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If You’ve Experienced Trauma, EMDR Might Be For You

If You’ve Experienced Trauma, EMDR Might Be For You

According to Merriam Webster, Trauma is defined as “a disordered psychic or behavioral state resulting from severe mental or emotional stress or physical injury.” While it’s completely normal to have an adverse reaction immediately after a traumatic event, there can sometimes be longer-term reactions such as unpredictable emotions, flashbacks, or strained relationships. Sometimes trauma manifests through physical symptoms like headaches, nausea, sickness, or trouble moving on. Therapy is a great tool for recovering from and working through a traumatic event and some therapy strategies might work better for some people. 

 

One therapy strategy used to help people recover from trauma is EMDR or Eye Movement Desensitization and Reprocessing. We are joined today by Stillpoint Counseling and Wellness Therapist Audrey Keeton, LCSW. She is our in-house EMDR specialist and is here today to answer some questions about EMDR therapy. 

 

What is EMDR?

EMDR is a type of therapy that helps people heal from symptoms and emotional distress that are the result of disturbing life experiences.  

 

How Does Trauma Become ‘Locked’ in the Brain?

When trauma occurs, it can get locked in the brain with the original image, sounds, thoughts, and feelings.  When this happens, memories are re-experienced as opposed to just remembered.  Since the experience is locked there, it continues to be triggered whenever a reminder comes up. These improperly stored or stuck images, thoughts, or feelings are very distressing and can even cause flashbacks of the original event. It can be the basis for a lot of discomfort and sometimes a lot of negative emotions, such as fear and helplessness, that we can’t seem to control.  These are really the emotions connected with the old experience that are being triggered and a lot of the time has nothing to do with the present.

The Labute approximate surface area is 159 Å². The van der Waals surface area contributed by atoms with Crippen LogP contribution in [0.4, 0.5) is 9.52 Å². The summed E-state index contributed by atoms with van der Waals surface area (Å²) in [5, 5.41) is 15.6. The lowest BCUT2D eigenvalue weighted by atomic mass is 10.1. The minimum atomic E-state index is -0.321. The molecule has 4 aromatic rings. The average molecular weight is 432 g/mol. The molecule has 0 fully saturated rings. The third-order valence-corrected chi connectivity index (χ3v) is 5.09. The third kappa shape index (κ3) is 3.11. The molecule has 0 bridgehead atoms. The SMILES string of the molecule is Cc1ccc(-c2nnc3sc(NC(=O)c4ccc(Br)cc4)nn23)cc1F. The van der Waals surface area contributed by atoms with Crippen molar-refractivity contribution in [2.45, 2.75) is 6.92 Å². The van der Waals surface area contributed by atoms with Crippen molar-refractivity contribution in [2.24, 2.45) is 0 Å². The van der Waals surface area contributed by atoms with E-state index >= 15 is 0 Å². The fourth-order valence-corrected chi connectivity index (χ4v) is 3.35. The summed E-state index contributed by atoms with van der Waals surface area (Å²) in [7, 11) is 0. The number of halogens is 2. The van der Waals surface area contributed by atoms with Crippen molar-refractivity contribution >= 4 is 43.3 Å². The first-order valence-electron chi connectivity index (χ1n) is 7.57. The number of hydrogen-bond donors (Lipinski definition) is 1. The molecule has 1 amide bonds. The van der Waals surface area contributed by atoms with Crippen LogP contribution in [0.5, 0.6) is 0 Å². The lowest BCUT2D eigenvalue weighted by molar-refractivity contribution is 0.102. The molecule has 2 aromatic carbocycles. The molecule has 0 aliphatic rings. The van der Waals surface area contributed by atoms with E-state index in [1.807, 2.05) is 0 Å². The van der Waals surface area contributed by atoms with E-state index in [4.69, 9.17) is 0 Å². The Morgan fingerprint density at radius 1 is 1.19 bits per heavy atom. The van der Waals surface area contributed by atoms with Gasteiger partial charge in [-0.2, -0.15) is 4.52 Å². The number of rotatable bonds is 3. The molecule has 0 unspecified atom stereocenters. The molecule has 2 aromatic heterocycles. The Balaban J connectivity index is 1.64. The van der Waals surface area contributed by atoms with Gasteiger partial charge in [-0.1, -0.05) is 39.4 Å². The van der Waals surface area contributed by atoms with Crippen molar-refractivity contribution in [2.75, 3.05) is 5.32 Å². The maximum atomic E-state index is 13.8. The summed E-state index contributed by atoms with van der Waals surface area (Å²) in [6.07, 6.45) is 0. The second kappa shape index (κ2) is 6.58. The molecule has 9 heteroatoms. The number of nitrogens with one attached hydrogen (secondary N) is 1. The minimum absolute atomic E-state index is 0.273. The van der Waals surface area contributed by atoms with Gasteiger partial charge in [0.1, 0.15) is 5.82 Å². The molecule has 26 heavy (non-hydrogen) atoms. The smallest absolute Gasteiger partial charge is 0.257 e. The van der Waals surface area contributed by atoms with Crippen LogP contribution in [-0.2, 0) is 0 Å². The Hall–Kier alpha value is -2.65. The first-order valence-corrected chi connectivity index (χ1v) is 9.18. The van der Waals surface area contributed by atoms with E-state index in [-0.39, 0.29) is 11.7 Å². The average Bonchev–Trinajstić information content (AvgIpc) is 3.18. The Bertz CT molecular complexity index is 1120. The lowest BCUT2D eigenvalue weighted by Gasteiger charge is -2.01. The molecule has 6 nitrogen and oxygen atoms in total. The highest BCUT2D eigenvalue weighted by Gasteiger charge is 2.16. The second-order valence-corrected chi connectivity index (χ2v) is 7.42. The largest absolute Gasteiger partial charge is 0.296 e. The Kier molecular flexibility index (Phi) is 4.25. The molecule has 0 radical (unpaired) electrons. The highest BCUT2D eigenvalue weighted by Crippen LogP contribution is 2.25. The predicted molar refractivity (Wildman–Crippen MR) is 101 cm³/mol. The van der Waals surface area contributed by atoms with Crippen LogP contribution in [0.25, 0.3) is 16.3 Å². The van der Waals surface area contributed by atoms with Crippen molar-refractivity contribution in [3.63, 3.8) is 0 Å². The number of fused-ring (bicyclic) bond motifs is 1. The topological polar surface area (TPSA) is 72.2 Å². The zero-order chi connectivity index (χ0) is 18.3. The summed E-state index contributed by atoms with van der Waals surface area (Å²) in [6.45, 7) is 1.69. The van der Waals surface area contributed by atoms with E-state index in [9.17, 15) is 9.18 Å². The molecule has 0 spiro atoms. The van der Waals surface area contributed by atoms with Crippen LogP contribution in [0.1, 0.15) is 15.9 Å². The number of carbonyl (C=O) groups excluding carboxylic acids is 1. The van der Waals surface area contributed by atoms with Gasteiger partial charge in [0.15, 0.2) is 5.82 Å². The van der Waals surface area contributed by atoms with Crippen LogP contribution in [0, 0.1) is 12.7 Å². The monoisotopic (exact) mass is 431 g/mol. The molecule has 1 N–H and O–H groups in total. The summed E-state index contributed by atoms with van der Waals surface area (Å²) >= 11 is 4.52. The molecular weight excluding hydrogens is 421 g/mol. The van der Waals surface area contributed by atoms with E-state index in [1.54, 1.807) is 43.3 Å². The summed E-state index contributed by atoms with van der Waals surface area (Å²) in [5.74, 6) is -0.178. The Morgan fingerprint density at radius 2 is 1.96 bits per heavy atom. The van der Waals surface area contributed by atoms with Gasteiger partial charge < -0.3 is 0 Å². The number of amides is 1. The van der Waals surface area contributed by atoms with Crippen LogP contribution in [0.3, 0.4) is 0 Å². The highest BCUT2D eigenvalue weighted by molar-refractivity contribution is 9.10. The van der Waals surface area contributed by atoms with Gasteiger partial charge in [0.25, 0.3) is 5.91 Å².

Disturbing events can be stored in the brain in an isolated memory network.  This prevents learning from taking place.  The old material just keeps getting triggered over and over again.  In another part of the brain, in a separate network, is most of the information you need to resolve it.  It’s just prevented from linking up to the old stuff.  Once we start processing with EMDR, the two networks can link up.  New information can come to mind and resolve old problems.

 

How Does EMDR Work to Help ‘Unlock’ the Trauma?

EMDR works by helping the brain store the information properly so that it feels like it is in the past and relies on the brain’s original function: to process very effectively in order to ensure the survival of our species. Like the body’s ability to heal a cut, the brain is able to find a way to deal with even the most difficult of experiences.  This gets de-railed when emotion overwhelms the brain but it gets stimulated by bi-lateral information coming in.

EMDR uses bilateral stimulation so that both the left (logic) and right (emotions) sides of the brain get involved in processing the memory:  the right side of the brain allows you to experience the emotions and the left side of the brain adds the logical thinking that puts something in perspective.

 

What Can One Expect During an EMDR Session?

EMDR sessions can last anywhere from 60-90 minutes. The therapist will move their fingers in front of a client’s face while the client follows the therapists’ finger with their eyes as they recall the trauma they experienced. The therapist will sometimes tell them to think about the physical feelings or imagery that go along with this trauma. The therapist will guide you through thinking about the event which will eventually lead to various memories associated with the trauma. Some therapists will use tapping along with the eye movements to help focus on processing the trauma memory.

The eye movements, or tapping, that we use in EMDR seem to unlock the system and allows the brain to process the experience.  This might be what is happening in REM or dream sleep:  the eye movements may help to process the unconscious material.

 

If you’re interested in EMDR therapy or would like to learn more about how EMDR might be able to benefit you, request an appointment with Audrey today!